Madiha Ahmed1, Tamara P. Kondratyuk2, John M. Pezzuto2, Paul W. Groundwater3, Ihsan-ul-Haq1*
1Department of Pharmacy, Faculty of Biological Sciences, Quaid-i-Azam University, Islamabad, Pakistan
2Department of Pharmaceutical Sciences, College of Pharmacy, University of Hawaii at Hilo, Hilo, Hawaii, United States
3Faculty of Pharmacy, University of Sydney, NSW, Australia
Received Date: 26September, 2018; Accepted Date:10October, 2018; Published Date:18 October, 2018
products especially medicinal plants have served as reserve of bioactive
secondary metabolites which are in continuous phase of isolation and
identification for therapeutic purpose. Present study was designed to explore
the phytochemical riches of Quercus dilatataL. Two pentacyclic triterpenoids
named as friedelin and epifriedelinol were isolated from n-hexane fraction of
crude methanolic extract of Quercus dilatataaerial parts by bioassay guided
separation techniques. Normal phase silica gel column chromatography was used
for the separation of compounds. The structures were mainly characterized by
means of nuclear magnetic resonance and electron ionization mass spectrometry,
after comparing with the data from literature. These compounds have been
isolated for the first time from Q. dilatata. Among the two triterpenoids,
friedelin showed substantial inhibition of nitric oxide production in
lipopolysaccharide-activated murine macrophage raw 264.7 cells (63.0 ± 5.3%). It also significantly inhibited tumor
necrosis factor-α activated nuclear factor-κB in
stable transfected human embryonic kidney cells 293 (65.2 ± 3.2%). Survival rates of cells in both assays were
92.3 ± 2.3% and 100 ±
8.4% respectively. Further it also showed moderate protein kinase inhibitory
activity against mutated Streptomyces
85E strain (7.0 ± 0.5 bald zone of inhibition)
in hyphae formation inhibition assay. These results suggest the possible
applications of friedelin as a good chemo-preventive agent.
Cancer is considered as a leading anomaly, causing an outburst of mortalities worldwide. An estimated 14.1 million new cases and 8.2 million deaths had occurred in 2012, especially in developing countries owing to inadequate healthcare facilities. Mostly lungs and breast cancers are the main causes of deaths in men and women respectively . Current therapeutic strategies equipped with targeted drug delivery systems have undoubtedly reduced the sufferings of cancer patients. However; prevention, blockade or reversal of this disease is foremost concern; making the search for newer and safer chemo-preventive agents inevitable. Natural products particularly medicinal plants have served as an incessant source of medicines since antiquity. Various secondary metabolites have been isolated and gained profound attention including several anticancer agents such as vincristine, vinblastine, taxol, camptothecin etc. The quest for identification, isolation and characterization of novel anticancer and chemo-preventive agents from plants is in continuity, which prompted us to explore a previously untapped medicinal plant; Quercus dilatata.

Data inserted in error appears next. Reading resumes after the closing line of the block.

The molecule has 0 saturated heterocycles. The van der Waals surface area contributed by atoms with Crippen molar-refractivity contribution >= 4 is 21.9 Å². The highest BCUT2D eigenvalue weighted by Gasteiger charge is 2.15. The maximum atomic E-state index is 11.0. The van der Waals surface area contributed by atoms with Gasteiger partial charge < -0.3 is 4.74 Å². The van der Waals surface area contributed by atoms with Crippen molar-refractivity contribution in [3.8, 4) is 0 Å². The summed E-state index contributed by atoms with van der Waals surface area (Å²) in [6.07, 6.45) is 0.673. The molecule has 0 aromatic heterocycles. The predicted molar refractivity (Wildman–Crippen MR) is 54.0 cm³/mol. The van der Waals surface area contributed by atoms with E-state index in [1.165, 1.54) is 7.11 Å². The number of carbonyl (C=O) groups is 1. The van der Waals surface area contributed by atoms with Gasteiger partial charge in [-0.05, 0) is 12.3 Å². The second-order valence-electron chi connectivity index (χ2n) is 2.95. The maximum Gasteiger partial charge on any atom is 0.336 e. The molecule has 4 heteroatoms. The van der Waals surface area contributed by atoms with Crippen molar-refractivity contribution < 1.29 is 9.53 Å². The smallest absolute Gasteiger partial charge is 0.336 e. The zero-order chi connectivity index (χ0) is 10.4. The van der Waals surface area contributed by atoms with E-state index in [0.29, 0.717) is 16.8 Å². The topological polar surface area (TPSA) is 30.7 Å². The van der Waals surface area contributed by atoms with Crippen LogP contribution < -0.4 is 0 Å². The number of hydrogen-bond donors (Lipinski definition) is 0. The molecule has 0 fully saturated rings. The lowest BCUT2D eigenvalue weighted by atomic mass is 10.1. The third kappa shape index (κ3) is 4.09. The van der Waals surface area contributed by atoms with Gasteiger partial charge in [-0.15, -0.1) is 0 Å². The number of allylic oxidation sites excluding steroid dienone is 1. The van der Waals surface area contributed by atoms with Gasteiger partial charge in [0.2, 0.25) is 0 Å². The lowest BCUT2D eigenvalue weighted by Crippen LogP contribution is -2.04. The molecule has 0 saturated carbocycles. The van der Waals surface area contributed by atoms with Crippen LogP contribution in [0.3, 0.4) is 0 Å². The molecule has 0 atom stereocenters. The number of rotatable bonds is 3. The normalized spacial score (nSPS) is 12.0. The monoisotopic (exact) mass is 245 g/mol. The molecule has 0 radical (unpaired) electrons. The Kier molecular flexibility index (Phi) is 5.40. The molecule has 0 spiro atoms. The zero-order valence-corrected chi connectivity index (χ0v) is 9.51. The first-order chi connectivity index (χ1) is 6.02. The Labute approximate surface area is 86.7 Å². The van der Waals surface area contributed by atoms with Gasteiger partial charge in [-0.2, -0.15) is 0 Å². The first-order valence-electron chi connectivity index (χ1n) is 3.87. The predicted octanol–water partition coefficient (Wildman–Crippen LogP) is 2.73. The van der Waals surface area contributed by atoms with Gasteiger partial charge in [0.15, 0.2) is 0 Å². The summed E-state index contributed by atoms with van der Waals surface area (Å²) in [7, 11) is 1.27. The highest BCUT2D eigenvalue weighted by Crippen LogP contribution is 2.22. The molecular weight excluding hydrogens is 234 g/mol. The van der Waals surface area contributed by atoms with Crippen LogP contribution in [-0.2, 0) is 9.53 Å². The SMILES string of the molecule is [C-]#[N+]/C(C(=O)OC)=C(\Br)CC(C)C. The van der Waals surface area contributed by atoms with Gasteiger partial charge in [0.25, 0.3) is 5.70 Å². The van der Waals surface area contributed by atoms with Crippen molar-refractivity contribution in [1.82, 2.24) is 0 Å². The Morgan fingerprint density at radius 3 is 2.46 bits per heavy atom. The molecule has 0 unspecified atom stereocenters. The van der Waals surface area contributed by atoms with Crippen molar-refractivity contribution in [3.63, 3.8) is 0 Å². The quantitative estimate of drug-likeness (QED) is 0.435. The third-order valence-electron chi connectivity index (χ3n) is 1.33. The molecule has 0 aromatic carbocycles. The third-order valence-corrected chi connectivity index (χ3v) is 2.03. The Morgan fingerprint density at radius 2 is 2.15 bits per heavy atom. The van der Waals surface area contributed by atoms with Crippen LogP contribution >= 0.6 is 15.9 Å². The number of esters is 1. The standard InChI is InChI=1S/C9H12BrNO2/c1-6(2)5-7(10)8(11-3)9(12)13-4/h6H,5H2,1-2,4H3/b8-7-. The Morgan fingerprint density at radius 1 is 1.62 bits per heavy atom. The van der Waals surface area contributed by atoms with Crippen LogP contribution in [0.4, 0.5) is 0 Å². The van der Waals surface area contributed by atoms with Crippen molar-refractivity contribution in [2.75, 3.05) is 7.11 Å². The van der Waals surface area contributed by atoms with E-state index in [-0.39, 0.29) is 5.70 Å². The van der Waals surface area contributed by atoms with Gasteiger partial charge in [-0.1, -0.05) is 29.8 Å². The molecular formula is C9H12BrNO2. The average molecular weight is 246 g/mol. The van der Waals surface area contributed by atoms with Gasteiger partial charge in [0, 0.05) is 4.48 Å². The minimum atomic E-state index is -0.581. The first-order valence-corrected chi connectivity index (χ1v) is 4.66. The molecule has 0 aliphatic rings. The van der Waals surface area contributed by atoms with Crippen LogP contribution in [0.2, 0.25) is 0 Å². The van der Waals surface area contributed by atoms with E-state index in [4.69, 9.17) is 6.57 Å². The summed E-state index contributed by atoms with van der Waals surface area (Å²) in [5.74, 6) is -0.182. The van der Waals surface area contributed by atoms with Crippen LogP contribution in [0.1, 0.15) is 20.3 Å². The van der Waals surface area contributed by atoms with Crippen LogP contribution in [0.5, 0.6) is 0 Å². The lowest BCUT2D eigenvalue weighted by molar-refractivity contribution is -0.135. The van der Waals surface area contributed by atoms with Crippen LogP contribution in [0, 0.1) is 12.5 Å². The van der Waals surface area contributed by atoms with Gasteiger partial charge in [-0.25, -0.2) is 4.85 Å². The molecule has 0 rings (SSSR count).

Quercus dilatataLindl. ex Royle (Synonym; Quercus floribundaLindl. Camus), commonly known as Holly Oak and locally as Bunj or Barungi, belongs to family Fagaceae. The genus Quercus is comprised of around 500 species, some of them previously reported to possess antioxidant ,antibacterial[3-5]and gastroprotective effects.The seeds and leaves of Quercus dilatataare traditionally used for antidiarrheal, diuretic and astringent effects as well as for the eradication of urinary tract infections, gonorrhea, sore throat and mouth [8,9].Due to its medicinal importance, this plant was selected for the isolation of bioactive compounds. In the present study, we report the isolation of epifriedelinol and friedelin from aerial parts of Q. dilatata. These two pentacyclic triterpenoids have been isolated from various species [10-12]and reported to possess antibacterial, antifungal, anti-inflammatory, antioxidant and cytotoxic activities[13,14], but there is need to identify underlying mechanisms and to ascertain their chemo-preventive perspective. To the best of our knowledge, isolation of friedelin and epifriedelinol from Q. dilatata and determination of their protein kinase inhibitory potential in Streptomyces 85E strain have been reported for the first time in the current study.